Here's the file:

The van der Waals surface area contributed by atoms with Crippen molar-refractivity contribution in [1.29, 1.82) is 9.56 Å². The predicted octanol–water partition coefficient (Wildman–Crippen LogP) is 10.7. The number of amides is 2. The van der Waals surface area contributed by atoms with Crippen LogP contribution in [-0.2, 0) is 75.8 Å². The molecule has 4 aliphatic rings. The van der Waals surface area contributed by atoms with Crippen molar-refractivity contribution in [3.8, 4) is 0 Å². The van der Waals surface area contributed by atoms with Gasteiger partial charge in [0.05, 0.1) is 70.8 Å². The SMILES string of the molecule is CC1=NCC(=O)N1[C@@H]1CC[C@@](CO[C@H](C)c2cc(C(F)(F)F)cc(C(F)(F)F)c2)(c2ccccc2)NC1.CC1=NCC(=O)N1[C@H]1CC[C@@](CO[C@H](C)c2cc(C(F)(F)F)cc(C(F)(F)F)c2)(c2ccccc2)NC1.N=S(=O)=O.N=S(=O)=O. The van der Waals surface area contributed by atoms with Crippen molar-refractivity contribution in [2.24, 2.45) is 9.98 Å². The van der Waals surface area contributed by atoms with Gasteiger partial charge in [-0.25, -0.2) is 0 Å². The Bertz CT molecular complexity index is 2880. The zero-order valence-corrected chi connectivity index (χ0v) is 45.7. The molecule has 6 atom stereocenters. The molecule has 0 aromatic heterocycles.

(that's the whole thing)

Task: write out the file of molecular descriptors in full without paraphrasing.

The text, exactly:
The van der Waals surface area contributed by atoms with Crippen molar-refractivity contribution in [1.29, 1.82) is 9.56 Å². The predicted octanol–water partition coefficient (Wildman–Crippen LogP) is 10.7. The number of amides is 2. The van der Waals surface area contributed by atoms with Crippen LogP contribution in [-0.2, 0) is 75.8 Å². The molecule has 4 aliphatic rings. The van der Waals surface area contributed by atoms with Crippen molar-refractivity contribution in [3.8, 4) is 0 Å². The van der Waals surface area contributed by atoms with Gasteiger partial charge in [0.05, 0.1) is 70.8 Å². The SMILES string of the molecule is CC1=NCC(=O)N1[C@@H]1CC[C@@](CO[C@H](C)c2cc(C(F)(F)F)cc(C(F)(F)F)c2)(c2ccccc2)NC1.CC1=NCC(=O)N1[C@H]1CC[C@@](CO[C@H](C)c2cc(C(F)(F)F)cc(C(F)(F)F)c2)(c2ccccc2)NC1.N=S(=O)=O.N=S(=O)=O. The van der Waals surface area contributed by atoms with Crippen molar-refractivity contribution in [2.24, 2.45) is 9.98 Å². The van der Waals surface area contributed by atoms with Gasteiger partial charge in [-0.25, -0.2) is 0 Å². The Bertz CT molecular complexity index is 2880. The zero-order valence-corrected chi connectivity index (χ0v) is 45.7. The molecule has 6 atom stereocenters. The molecule has 0 aromatic heterocycles.